From all accounts he was a devout Jew, a Rabbi even, and was praised for his spiritual knowledge and the great power of his sermons. He connected with the wisest men of the day, with simple folk, and with those the world shunned – the lepers, cripples, deformed, the deaf, the paupers and the blind. He treated all with the same respect. For he saw past their afflictions and addressed their souls. He also acknowledged women as equals much to the annoyance of his own apostles. His non-judgmental attitude also stretched to the Romans, which led to criticism amongst his own race. We are told that he saw inherent good in us all no matter our race or how far we had strayed into darkness. That belief was his most powerful statement and no doubt why he remains so relevant. It would also be the cause of his shockingly brutal and barbaric death.

Perhaps he still lives because more than two thousand years later, most of us are still grappling with his radical concept of loving everyone, including those who have wronged and seek to damage us.

And therein lies another truth of fact. Jesus was a political and social rebel at a time when such things could get you either banished or killed. That’s why he told parables, child-like fiction stories, that symbolised what he was really trying to tell us. Interestingly, we seem to be headed back to those dim dark ages where you have to adhere to the accepted politically correct opinion of the day. Not sure Jesus would last too long in the modern world either which, sadly, shows just how little we have really progressed as human beings.

Another fact. Mary Magdalene was not a whore. She was married to Jesus and no doubt had children with him. No rabbi was allowed to speak in a temple unless he was married and had children. Jesus spoke in several temples and addressed those in attendance. So why did the early Christians decide to reduce Mary Magdalene to a good hearted whore who needed Jesus to save her? They were men carrying the residue of old doctrines and still too threatened to give women too much power in their new religion. Many wise men throughout history have seen through this rewriting of the truth according to Jesus. Michelangelo for one, who risked his life mischievously painting Mary at The Last Supper seated next to her husband Jesus. Either that or a very feminine looking man in drag, so I’ll go with it being Mary. The unspoken truth is also in Michelangelo’s sculpture “The Pity” which depicts the dead body of Jesus cradled in the arms of Mary. But look closely at the face and it is not that of the mother of a 33 year old man. It is that of young woman. A wife, now a widow.

This truth, to me, makes the story of Jesus all the more powerful. Yes, pity indeed. But while these early Christians were creatively inspired they watered down other aspects of Jesus because obviously the fact that he was a real man with real human contradictions at times unnerved them somewhat. In the words of Father John Misty on his album Pure Comedy, “…they get terribly upset, when you question their sacred texts, written by woman-hating epileptics.”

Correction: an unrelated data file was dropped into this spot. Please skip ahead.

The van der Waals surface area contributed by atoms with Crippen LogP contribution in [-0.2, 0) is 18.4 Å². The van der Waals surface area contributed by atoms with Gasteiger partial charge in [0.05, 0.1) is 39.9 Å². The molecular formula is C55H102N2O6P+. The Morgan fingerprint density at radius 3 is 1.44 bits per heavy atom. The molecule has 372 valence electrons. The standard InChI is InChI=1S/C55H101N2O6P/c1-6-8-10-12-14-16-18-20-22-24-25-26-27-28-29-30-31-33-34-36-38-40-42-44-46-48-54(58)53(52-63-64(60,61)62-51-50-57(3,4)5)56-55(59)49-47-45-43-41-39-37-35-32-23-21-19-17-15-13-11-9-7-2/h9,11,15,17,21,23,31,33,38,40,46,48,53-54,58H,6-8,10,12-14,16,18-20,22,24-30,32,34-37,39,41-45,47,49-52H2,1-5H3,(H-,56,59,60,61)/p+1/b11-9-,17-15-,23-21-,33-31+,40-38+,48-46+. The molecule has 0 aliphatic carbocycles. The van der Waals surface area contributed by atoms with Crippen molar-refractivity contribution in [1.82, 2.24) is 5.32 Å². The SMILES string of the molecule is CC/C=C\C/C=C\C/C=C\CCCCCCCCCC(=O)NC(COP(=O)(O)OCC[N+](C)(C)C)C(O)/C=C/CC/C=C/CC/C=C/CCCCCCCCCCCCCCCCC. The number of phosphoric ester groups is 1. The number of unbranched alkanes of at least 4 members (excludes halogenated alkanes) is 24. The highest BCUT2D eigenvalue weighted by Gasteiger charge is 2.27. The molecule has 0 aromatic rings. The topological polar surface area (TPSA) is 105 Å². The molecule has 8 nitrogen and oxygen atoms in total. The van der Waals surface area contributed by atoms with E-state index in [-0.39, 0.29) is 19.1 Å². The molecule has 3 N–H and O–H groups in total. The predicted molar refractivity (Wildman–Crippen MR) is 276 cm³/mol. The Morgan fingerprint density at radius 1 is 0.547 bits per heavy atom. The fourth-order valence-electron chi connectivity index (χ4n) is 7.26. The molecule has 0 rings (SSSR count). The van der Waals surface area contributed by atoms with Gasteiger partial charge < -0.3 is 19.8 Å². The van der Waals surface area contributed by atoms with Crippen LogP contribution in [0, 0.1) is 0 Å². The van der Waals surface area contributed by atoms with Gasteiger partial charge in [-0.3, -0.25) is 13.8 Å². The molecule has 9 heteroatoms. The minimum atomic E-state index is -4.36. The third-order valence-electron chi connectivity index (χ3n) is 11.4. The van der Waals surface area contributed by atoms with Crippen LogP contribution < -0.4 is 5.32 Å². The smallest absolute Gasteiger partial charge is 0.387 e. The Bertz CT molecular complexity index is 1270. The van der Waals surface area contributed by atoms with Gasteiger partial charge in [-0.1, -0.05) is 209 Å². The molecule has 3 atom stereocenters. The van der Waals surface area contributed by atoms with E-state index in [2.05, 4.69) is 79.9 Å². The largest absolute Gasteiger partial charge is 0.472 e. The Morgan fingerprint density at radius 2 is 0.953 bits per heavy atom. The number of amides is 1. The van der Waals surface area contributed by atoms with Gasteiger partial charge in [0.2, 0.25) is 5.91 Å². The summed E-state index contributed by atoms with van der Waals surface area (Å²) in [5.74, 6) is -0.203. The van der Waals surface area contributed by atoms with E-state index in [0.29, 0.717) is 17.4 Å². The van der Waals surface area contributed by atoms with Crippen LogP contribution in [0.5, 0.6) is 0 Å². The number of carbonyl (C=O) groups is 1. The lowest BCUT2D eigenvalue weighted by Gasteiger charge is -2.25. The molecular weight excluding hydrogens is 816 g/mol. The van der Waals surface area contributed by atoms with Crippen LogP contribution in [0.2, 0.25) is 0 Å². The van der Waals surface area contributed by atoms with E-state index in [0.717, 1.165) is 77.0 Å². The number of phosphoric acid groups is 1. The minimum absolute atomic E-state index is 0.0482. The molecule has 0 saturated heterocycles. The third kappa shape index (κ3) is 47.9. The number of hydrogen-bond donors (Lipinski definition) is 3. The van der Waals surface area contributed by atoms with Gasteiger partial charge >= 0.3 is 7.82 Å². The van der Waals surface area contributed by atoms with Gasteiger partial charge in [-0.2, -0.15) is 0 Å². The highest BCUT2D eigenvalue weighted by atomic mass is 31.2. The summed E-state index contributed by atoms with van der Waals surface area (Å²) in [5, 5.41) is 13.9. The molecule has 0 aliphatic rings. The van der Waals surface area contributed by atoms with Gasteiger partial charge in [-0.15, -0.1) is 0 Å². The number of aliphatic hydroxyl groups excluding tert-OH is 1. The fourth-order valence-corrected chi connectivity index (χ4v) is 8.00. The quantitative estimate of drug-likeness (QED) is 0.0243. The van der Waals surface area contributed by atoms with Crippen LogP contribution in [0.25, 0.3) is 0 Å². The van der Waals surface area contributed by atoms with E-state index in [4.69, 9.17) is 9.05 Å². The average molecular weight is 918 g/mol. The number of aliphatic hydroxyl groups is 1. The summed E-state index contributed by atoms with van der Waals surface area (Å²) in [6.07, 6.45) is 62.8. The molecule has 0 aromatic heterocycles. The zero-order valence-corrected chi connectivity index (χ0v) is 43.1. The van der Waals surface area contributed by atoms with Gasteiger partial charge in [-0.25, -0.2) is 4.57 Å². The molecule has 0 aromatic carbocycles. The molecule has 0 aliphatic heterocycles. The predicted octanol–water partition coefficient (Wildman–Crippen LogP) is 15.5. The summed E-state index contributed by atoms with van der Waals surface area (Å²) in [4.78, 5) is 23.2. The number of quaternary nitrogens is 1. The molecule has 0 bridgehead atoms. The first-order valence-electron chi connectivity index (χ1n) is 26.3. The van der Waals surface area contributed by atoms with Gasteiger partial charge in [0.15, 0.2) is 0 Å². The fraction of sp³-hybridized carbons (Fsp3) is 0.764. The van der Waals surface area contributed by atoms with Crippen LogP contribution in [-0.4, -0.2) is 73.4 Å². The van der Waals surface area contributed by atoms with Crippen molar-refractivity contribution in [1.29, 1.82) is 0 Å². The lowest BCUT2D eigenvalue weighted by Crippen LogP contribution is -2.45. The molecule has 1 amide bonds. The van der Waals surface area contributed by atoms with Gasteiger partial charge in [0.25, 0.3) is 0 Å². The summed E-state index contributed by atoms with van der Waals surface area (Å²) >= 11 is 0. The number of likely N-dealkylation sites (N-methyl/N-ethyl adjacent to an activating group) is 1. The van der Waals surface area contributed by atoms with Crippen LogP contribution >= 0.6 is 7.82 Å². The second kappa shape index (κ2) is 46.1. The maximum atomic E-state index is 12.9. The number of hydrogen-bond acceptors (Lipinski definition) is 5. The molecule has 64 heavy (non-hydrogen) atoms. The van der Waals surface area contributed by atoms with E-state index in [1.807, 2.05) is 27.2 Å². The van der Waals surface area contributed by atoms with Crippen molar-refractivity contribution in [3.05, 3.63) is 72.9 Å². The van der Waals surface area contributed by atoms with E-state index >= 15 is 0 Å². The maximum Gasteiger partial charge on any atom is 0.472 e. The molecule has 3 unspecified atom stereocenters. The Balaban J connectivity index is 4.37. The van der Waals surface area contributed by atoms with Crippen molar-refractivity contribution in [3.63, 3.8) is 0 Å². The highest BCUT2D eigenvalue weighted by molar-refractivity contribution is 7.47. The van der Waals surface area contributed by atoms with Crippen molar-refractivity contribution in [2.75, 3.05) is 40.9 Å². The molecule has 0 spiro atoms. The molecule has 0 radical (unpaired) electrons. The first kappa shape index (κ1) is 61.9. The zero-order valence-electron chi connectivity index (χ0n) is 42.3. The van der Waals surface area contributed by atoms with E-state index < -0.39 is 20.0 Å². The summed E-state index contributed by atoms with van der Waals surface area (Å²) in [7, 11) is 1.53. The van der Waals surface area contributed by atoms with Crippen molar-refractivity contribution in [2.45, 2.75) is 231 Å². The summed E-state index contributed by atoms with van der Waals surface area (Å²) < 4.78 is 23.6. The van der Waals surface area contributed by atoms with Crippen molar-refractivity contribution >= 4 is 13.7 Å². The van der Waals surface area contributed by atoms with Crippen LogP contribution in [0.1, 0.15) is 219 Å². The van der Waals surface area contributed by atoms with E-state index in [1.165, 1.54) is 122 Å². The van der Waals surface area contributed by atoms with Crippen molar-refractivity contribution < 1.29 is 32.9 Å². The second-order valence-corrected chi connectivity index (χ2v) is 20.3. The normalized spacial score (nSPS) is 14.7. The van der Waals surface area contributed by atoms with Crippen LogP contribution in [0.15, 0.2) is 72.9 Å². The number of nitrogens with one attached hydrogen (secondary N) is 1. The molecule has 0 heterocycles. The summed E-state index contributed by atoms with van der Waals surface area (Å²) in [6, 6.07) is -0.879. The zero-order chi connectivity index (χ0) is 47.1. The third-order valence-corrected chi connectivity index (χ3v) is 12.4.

Isn’t it ironic that the poster boy to a very large majority of the world, Jesus, whom even the Muslims honour as a holy prophet, is not recognised by his own people? I remember when I was living in L.A and serving on the board of the Starlight Foundation and we were having a black tie fund raiser one evening and a very wealthy Jewish woman went into a tirade about Jesus spitting venom and heated hatred about a man she’d never known. Arriving late into this conversation one would’ve thought she was talking about Hitler, or an exhusband. But no, it was that simple man from Nazareth who told us all to love each other. Being the only one with the guts to cut into this tirade with some logic, I offered up as my sacrifice, “Look I can understand you not believing he was the son of God, whatever that means, but what is there to hate about a man who preached love, forgiveness, redemption, understanding, and who loved children, animals, lepers, well, you name it, he seemed to be a walking lovefest?” There was silence and then she walked off in a huff of negative energy. A shame because I was truly interested in getting to the bottom of where this hatred for such a man sprang from.

Also ironic is the fact that people who on one hand intensely dislike Jewish people, on the other worship Jesus. The Rabbi Jesus that is. Strange.

Is the Jewish dislike of Jesus based upon the fact that they were called “Christ killers” in some misinformed circles? Well, again, don’t blame Jesus for that. He laid blame nowhere and on no one.

Another fact. Jews didn’t hate Jesus during his time here. Quite the opposite. They appeared to have adored him. Who were those thousands who came to hear him speak? That lined the roads to greet him? Who came to him with their problems seeking his help? Who were his disciples? Who were the first Christians?